Wanting What I Shouldn’T Have and Finding a Way to Get It: When Guilt Increases Hedonic Consumption

Previous research shows guilt is incompatible with hedonic consumption, particularly for those high in guilt-proneness. We identify a consumption situation in which these effects are reversed. We find that when a charity donation is attached to a hedonic want product, guilty individuals find this product more appealing and choose it more than neutral individuals. Interestingly, this effect is strongest for guilty individuals high in guilt proneness, and it persists even when the charity is disliked and not trusted. We suggest that an emotion-regulation process underlies these results.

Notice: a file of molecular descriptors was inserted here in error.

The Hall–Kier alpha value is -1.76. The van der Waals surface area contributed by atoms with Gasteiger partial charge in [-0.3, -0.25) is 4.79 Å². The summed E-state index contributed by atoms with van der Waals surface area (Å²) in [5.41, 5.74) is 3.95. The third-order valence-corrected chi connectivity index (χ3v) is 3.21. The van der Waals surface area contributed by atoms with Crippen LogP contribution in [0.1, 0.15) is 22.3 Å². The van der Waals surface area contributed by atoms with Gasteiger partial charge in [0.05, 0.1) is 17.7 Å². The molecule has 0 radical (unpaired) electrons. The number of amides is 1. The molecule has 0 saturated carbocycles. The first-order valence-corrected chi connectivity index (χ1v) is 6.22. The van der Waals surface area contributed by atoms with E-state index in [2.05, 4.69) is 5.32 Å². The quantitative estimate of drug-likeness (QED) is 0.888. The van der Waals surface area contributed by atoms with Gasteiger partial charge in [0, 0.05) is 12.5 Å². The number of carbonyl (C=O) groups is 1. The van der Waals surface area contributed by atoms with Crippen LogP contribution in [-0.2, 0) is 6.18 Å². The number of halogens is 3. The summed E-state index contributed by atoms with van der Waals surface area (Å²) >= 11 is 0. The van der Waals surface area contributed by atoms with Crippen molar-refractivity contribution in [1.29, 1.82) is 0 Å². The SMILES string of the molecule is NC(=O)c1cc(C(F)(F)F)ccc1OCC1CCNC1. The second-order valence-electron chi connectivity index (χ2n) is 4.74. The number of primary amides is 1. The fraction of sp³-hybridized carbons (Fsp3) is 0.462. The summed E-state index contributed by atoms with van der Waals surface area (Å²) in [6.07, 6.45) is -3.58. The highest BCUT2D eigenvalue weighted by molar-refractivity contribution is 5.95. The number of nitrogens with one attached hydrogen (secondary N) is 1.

Citation:

Yael Zemack-Rugar, Lisa Cavanaugh, and Gavan Fitzsimons (2010) ,"Wanting What I Shouldn’T Have and Finding a Way to Get It: When Guilt Increases Hedonic Consumption", in NA - Advances in Consumer Research Volume 37, eds. Margaret C. Campbell, Jeff Inman, and Rik Pieters, Duluth, MN : Association for Consumer Research, Pages: 288-291 .

Authors

Yael Zemack-Rugar, Virginia Tech, USA
Lisa Cavanaugh, University of Southern California, USA
Gavan Fitzsimons, Duke University, USA



Volume

NA - Advances in Consumer Research Volume 37 | 2010



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